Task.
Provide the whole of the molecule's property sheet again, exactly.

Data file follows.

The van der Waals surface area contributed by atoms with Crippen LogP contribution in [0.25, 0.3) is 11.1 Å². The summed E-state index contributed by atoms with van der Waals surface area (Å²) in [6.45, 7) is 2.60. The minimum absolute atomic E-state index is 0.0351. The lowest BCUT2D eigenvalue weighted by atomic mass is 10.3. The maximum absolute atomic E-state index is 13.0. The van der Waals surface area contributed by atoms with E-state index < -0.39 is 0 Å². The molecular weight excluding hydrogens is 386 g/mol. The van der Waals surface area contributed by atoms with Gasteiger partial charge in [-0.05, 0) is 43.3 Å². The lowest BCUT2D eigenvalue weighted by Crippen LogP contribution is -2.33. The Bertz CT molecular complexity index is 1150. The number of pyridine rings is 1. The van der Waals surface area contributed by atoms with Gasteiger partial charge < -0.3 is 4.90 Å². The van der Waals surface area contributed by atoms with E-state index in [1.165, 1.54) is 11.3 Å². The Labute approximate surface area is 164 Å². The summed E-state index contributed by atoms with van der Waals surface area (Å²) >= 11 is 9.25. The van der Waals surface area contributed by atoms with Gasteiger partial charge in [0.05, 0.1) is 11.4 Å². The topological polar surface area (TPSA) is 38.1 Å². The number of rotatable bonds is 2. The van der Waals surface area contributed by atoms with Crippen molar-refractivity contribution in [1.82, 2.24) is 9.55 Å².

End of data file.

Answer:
The van der Waals surface area contributed by atoms with Crippen LogP contribution in [0.25, 0.3) is 11.1 Å². The summed E-state index contributed by atoms with van der Waals surface area (Å²) in [6.45, 7) is 2.60. The minimum absolute atomic E-state index is 0.0351. The lowest BCUT2D eigenvalue weighted by atomic mass is 10.3. The maximum absolute atomic E-state index is 13.0. The van der Waals surface area contributed by atoms with E-state index < -0.39 is 0 Å². The molecular weight excluding hydrogens is 386 g/mol. The van der Waals surface area contributed by atoms with Gasteiger partial charge in [-0.05, 0) is 43.3 Å². The lowest BCUT2D eigenvalue weighted by Crippen LogP contribution is -2.33. The Bertz CT molecular complexity index is 1150. The number of pyridine rings is 1. The van der Waals surface area contributed by atoms with Gasteiger partial charge < -0.3 is 4.90 Å². The van der Waals surface area contributed by atoms with E-state index in [1.165, 1.54) is 11.3 Å². The Labute approximate surface area is 164 Å². The summed E-state index contributed by atoms with van der Waals surface area (Å²) >= 11 is 9.25. The van der Waals surface area contributed by atoms with Gasteiger partial charge in [0.05, 0.1) is 11.4 Å². The topological polar surface area (TPSA) is 38.1 Å². The number of rotatable bonds is 2. The van der Waals surface area contributed by atoms with Crippen molar-refractivity contribution in [1.82, 2.24) is 9.55 Å².